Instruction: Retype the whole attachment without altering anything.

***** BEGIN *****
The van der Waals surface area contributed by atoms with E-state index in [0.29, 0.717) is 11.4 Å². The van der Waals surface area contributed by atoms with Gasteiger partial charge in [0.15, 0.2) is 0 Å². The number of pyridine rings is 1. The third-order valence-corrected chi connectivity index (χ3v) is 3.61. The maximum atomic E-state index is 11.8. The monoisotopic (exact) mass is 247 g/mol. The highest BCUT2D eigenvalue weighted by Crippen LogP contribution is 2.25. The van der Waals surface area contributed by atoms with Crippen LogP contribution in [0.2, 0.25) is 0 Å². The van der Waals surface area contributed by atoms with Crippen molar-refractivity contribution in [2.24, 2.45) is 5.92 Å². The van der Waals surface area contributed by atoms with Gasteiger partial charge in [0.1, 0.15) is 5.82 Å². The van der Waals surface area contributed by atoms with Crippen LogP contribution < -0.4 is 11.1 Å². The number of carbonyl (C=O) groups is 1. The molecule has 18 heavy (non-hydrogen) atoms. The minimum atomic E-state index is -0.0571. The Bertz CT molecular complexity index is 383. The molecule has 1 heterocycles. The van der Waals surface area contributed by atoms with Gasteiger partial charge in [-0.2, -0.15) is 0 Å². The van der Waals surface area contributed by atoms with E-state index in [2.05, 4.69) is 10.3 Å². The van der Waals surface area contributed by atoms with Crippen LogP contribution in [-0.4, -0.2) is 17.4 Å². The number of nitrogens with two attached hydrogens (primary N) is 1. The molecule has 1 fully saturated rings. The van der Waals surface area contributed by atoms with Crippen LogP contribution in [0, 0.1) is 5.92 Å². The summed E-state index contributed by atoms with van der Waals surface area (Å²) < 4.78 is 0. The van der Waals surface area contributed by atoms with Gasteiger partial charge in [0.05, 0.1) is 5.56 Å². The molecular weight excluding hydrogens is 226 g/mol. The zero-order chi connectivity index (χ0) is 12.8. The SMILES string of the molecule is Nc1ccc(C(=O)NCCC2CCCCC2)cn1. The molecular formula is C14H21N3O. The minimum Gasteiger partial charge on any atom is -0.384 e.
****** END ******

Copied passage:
The van der Waals surface area contributed by atoms with E-state index in [0.29, 0.717) is 11.4 Å². The van der Waals surface area contributed by atoms with Gasteiger partial charge in [0.15, 0.2) is 0 Å². The number of pyridine rings is 1. The third-order valence-corrected chi connectivity index (χ3v) is 3.61. The maximum atomic E-state index is 11.8. The monoisotopic (exact) mass is 247 g/mol. The highest BCUT2D eigenvalue weighted by Crippen LogP contribution is 2.25. The van der Waals surface area contributed by atoms with Crippen LogP contribution in [0.2, 0.25) is 0 Å². The van der Waals surface area contributed by atoms with Crippen molar-refractivity contribution in [2.24, 2.45) is 5.92 Å². The van der Waals surface area contributed by atoms with Gasteiger partial charge in [0.1, 0.15) is 5.82 Å². The van der Waals surface area contributed by atoms with Crippen LogP contribution < -0.4 is 11.1 Å². The number of carbonyl (C=O) groups is 1. The molecule has 18 heavy (non-hydrogen) atoms. The minimum atomic E-state index is -0.0571. The Bertz CT molecular complexity index is 383. The molecule has 1 heterocycles. The van der Waals surface area contributed by atoms with Gasteiger partial charge in [-0.2, -0.15) is 0 Å². The van der Waals surface area contributed by atoms with E-state index in [2.05, 4.69) is 10.3 Å². The van der Waals surface area contributed by atoms with Crippen LogP contribution in [-0.4, -0.2) is 17.4 Å². The number of nitrogens with two attached hydrogens (primary N) is 1. The molecule has 1 fully saturated rings. The van der Waals surface area contributed by atoms with Crippen LogP contribution in [0, 0.1) is 5.92 Å². The summed E-state index contributed by atoms with van der Waals surface area (Å²) < 4.78 is 0. The van der Waals surface area contributed by atoms with Gasteiger partial charge in [0.05, 0.1) is 5.56 Å². The molecular weight excluding hydrogens is 226 g/mol. The zero-order chi connectivity index (χ0) is 12.8. The SMILES string of the molecule is Nc1ccc(C(=O)NCCC2CCCCC2)cn1. The molecular formula is C14H21N3O. The minimum Gasteiger partial charge on any atom is -0.384 e.